Context: See here.
Disclaimers: This is not a response of the same sort that I made to Reid. Finn’s letter is addressed to non-Calvinists in the SBC, so it is not up to me to respond to his letter. Instead my comments are a general voice of agreement and support, although I do disagree in a couple of places with Finn.
Format: I will place Dr. Finn’s comments in blockquotes and italicized while my response will be in the regular format.
Responses: I encourage you to read Dr. Finn’s full letter here.
Dr. Finn begins with a short autobiographical sketch of his upbringing in the SBC, and his ‘conversion’ to Calvinism.
When I became a Calvinist in the spring of 1999, I thought for sure I would never minister in a Southern Baptist context. As late at 2001, I was afraid I would either have to become “non-denominational” or, even worse, Presbyterian. Since non-denominationalism seemed faddish and I was quite sure pedobaptism was not biblical, neither of these options were appealing. Fortunately, I learned about eight years ago that there are thousands of Southern Baptists my age that share my convictions.
Ten years later I am an ordained Southern Baptist minister who has been educated in two Southern Baptist seminaries and teaches Baptist History for a living at one of those seminaries. I am where I never thought I would be a decade ago, and I am thankful for God’s providence in putting me in this place. I wouldn’t be here if I did not love the Southern Baptist Convention. To say it as clearly as I can, I am both really Calvinist and really Southern Baptist.
I can identify with Finn’s predicament, although not exactly. I was raised Independent Baptist, which pretty much means, Southern Baptist without the bureaucracy or the organizational missions effort (we supported independent missionaries independently). But as a (still) young Calvinist, with a complicating issue for some (I did not marry a white middle-class American) and a much different preaching style than those in the Churches I grew up in, I too worried that I would have to leave the boundaries of Baptistic polity in order to find a place to minister. Then I heard about Tom Ascol and Founder’s Ministries. And my brother had just taken a pastorate in an SBC Church. As I looked into the SBC I found that I could possibly have a place to call home. The commitment to inerrancy, orthodox theology, and Baptist polity, coupled with an apparent love for missions and a broad umbrella which allowed for some disagreement while not flexing on non-negotiables was very inviting.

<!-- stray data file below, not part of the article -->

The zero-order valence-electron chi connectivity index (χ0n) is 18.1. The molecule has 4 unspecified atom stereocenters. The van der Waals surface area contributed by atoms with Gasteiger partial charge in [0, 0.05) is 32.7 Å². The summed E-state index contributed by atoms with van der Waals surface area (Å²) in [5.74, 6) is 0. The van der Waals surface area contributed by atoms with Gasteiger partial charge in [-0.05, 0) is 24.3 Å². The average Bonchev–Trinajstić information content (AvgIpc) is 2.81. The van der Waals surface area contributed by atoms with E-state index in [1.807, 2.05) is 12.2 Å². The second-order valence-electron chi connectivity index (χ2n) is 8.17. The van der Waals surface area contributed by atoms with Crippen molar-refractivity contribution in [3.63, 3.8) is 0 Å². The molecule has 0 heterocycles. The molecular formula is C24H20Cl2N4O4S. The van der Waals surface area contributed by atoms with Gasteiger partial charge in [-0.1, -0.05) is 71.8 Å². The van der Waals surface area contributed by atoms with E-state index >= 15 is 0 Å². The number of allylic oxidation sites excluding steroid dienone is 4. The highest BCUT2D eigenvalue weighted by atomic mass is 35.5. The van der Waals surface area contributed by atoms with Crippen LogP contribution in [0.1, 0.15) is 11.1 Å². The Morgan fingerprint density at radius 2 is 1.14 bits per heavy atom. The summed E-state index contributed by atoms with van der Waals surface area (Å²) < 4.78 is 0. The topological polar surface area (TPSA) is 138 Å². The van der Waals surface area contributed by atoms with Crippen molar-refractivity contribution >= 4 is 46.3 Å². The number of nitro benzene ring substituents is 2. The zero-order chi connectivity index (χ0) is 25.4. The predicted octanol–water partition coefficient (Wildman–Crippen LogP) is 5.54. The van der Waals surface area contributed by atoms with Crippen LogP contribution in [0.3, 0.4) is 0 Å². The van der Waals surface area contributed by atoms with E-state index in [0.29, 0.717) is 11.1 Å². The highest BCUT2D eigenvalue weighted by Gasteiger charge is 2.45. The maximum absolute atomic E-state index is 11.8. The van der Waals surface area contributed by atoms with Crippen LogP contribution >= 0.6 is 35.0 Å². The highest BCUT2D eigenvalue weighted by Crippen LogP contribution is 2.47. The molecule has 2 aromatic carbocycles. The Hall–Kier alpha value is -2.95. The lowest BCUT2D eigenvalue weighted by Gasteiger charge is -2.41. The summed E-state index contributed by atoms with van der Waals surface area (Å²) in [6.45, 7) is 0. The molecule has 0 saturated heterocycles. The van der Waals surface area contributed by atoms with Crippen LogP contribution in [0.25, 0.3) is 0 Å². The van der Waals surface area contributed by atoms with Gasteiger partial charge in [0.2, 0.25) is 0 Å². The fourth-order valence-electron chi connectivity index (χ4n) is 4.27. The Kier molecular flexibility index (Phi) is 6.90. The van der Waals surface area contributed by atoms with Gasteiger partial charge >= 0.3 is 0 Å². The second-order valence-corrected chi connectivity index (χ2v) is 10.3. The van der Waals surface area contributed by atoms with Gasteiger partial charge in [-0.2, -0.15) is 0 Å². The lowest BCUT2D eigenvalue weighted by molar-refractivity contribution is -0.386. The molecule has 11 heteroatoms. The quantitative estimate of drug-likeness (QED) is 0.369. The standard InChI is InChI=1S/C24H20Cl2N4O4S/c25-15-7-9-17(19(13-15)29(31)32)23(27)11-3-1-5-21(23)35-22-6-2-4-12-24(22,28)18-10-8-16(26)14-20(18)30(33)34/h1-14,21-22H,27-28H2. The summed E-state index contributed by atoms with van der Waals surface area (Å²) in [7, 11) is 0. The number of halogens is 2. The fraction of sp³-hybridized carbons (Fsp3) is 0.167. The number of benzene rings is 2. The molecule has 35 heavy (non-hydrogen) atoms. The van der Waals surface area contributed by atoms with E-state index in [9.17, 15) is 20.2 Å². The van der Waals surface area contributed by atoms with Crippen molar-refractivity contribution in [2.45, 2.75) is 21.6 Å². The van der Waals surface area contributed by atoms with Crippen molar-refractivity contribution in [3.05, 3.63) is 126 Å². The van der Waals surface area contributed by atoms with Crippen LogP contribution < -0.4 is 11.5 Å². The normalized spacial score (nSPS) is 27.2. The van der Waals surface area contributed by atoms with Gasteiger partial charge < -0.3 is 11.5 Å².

I am now a committed Southern Baptist, so much so that I have been privileged to help plant a Church and bring that Church into the SBC.
As a Calvinist who is part of a mostly non-Calvinist denomination, I want to offer the following suggestions for my friends who reject my particular views about salvation. Like my colleague Alvin Reid, I write this as humbly as I know how, from a spirit of brotherly love.
Once again, the humilty and love are apparent in this letter.
First, be sure to articulate the gospel unambiguously in your preaching and evangelism. Many of you have an obvious burden for seeing the lost come to faith in Christ, which I truly appreciate. But sometimes when I hear some non-Calvinists trying to evangelize, they confuse slogans or shibboleths with the gospel. The gospel is not “God loves you and has a wonderful plan for your life” or “Jesus can straighted out your messed-up life.” This is just lingo. The gospel is also not “pray this prayer” or “ask Jesus into your heart.” These are possible ways that you can encourage sinners to respond to the gospel, but only after explaining both the good news and the nature of the response. Even biblical phrases like “repent,” “believe,” “faith,” and “sin” can be reduced to pious shibboleths when they are not clearly defined.